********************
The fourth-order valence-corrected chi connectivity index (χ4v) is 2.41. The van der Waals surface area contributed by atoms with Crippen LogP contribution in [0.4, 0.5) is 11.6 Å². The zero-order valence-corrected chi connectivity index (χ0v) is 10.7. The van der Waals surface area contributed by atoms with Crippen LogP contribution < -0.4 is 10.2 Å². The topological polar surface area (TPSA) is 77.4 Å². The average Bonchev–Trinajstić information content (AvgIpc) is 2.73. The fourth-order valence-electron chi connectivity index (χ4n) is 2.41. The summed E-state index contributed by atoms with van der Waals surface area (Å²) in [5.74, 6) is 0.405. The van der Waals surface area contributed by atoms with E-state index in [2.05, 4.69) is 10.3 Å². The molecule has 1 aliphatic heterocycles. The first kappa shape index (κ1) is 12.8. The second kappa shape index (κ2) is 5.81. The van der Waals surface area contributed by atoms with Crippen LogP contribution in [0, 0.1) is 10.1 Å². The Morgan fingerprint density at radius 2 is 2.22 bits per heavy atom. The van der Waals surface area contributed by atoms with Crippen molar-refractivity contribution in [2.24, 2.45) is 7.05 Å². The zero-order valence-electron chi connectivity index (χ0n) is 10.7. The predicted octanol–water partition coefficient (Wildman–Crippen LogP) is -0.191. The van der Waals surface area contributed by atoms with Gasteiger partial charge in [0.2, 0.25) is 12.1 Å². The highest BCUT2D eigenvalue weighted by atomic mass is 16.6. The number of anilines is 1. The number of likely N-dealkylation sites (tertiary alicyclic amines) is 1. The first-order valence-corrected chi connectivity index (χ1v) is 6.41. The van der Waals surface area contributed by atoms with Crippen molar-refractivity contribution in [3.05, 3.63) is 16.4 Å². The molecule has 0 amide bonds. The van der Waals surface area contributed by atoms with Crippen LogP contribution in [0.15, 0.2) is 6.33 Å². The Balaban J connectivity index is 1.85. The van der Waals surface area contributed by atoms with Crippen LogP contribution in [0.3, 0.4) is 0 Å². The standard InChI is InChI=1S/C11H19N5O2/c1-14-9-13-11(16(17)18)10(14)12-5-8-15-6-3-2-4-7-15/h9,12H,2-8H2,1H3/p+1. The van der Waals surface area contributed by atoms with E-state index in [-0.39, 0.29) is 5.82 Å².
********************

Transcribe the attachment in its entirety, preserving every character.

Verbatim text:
The fourth-order valence-corrected chi connectivity index (χ4v) is 2.41. The van der Waals surface area contributed by atoms with Crippen LogP contribution in [0.4, 0.5) is 11.6 Å². The zero-order valence-corrected chi connectivity index (χ0v) is 10.7. The van der Waals surface area contributed by atoms with Crippen LogP contribution < -0.4 is 10.2 Å². The topological polar surface area (TPSA) is 77.4 Å². The average Bonchev–Trinajstić information content (AvgIpc) is 2.73. The fourth-order valence-electron chi connectivity index (χ4n) is 2.41. The summed E-state index contributed by atoms with van der Waals surface area (Å²) in [5.74, 6) is 0.405. The van der Waals surface area contributed by atoms with E-state index in [2.05, 4.69) is 10.3 Å². The molecule has 1 aliphatic heterocycles. The first kappa shape index (κ1) is 12.8. The second kappa shape index (κ2) is 5.81. The van der Waals surface area contributed by atoms with Crippen LogP contribution in [0, 0.1) is 10.1 Å². The Morgan fingerprint density at radius 2 is 2.22 bits per heavy atom. The van der Waals surface area contributed by atoms with Crippen molar-refractivity contribution in [2.24, 2.45) is 7.05 Å². The zero-order valence-electron chi connectivity index (χ0n) is 10.7. The predicted octanol–water partition coefficient (Wildman–Crippen LogP) is -0.191. The van der Waals surface area contributed by atoms with Gasteiger partial charge in [0.2, 0.25) is 12.1 Å². The highest BCUT2D eigenvalue weighted by atomic mass is 16.6. The number of anilines is 1. The number of likely N-dealkylation sites (tertiary alicyclic amines) is 1. The first-order valence-corrected chi connectivity index (χ1v) is 6.41. The van der Waals surface area contributed by atoms with Crippen molar-refractivity contribution in [3.05, 3.63) is 16.4 Å². The molecule has 0 amide bonds. The van der Waals surface area contributed by atoms with Crippen LogP contribution in [0.15, 0.2) is 6.33 Å². The Balaban J connectivity index is 1.85. The van der Waals surface area contributed by atoms with Crippen LogP contribution in [0.3, 0.4) is 0 Å². The standard InChI is InChI=1S/C11H19N5O2/c1-14-9-13-11(16(17)18)10(14)12-5-8-15-6-3-2-4-7-15/h9,12H,2-8H2,1H3/p+1. The van der Waals surface area contributed by atoms with E-state index in [-0.39, 0.29) is 5.82 Å².